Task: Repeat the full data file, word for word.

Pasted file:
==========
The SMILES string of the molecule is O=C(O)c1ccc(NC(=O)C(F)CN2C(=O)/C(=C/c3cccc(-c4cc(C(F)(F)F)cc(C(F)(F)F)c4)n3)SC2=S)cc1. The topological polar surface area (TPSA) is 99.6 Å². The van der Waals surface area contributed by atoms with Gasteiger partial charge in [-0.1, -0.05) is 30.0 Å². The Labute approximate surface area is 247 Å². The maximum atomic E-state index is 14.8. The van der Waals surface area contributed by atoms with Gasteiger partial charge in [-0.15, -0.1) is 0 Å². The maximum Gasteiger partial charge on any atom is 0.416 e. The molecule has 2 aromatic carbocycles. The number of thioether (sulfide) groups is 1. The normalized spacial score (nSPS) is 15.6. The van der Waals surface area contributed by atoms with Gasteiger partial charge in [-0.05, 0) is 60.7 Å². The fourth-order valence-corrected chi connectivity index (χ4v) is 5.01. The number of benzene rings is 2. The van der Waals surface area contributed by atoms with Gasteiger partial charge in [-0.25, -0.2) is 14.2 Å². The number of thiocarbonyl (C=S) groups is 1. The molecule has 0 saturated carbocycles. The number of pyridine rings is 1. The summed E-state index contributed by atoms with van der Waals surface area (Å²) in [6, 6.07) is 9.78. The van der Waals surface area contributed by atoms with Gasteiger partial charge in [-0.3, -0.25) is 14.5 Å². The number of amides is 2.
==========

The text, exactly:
The SMILES string of the molecule is O=C(O)c1ccc(NC(=O)C(F)CN2C(=O)/C(=C/c3cccc(-c4cc(C(F)(F)F)cc(C(F)(F)F)c4)n3)SC2=S)cc1. The topological polar surface area (TPSA) is 99.6 Å². The van der Waals surface area contributed by atoms with Gasteiger partial charge in [-0.1, -0.05) is 30.0 Å². The Labute approximate surface area is 247 Å². The maximum atomic E-state index is 14.8. The van der Waals surface area contributed by atoms with Gasteiger partial charge in [-0.15, -0.1) is 0 Å². The maximum Gasteiger partial charge on any atom is 0.416 e. The molecule has 2 aromatic carbocycles. The number of thioether (sulfide) groups is 1. The normalized spacial score (nSPS) is 15.6. The van der Waals surface area contributed by atoms with Gasteiger partial charge in [-0.05, 0) is 60.7 Å². The fourth-order valence-corrected chi connectivity index (χ4v) is 5.01. The number of benzene rings is 2. The van der Waals surface area contributed by atoms with Gasteiger partial charge in [-0.25, -0.2) is 14.2 Å². The number of thiocarbonyl (C=S) groups is 1. The molecule has 0 saturated carbocycles. The number of pyridine rings is 1. The summed E-state index contributed by atoms with van der Waals surface area (Å²) in [6, 6.07) is 9.78. The van der Waals surface area contributed by atoms with Gasteiger partial charge in [-0.3, -0.25) is 14.5 Å². The number of amides is 2.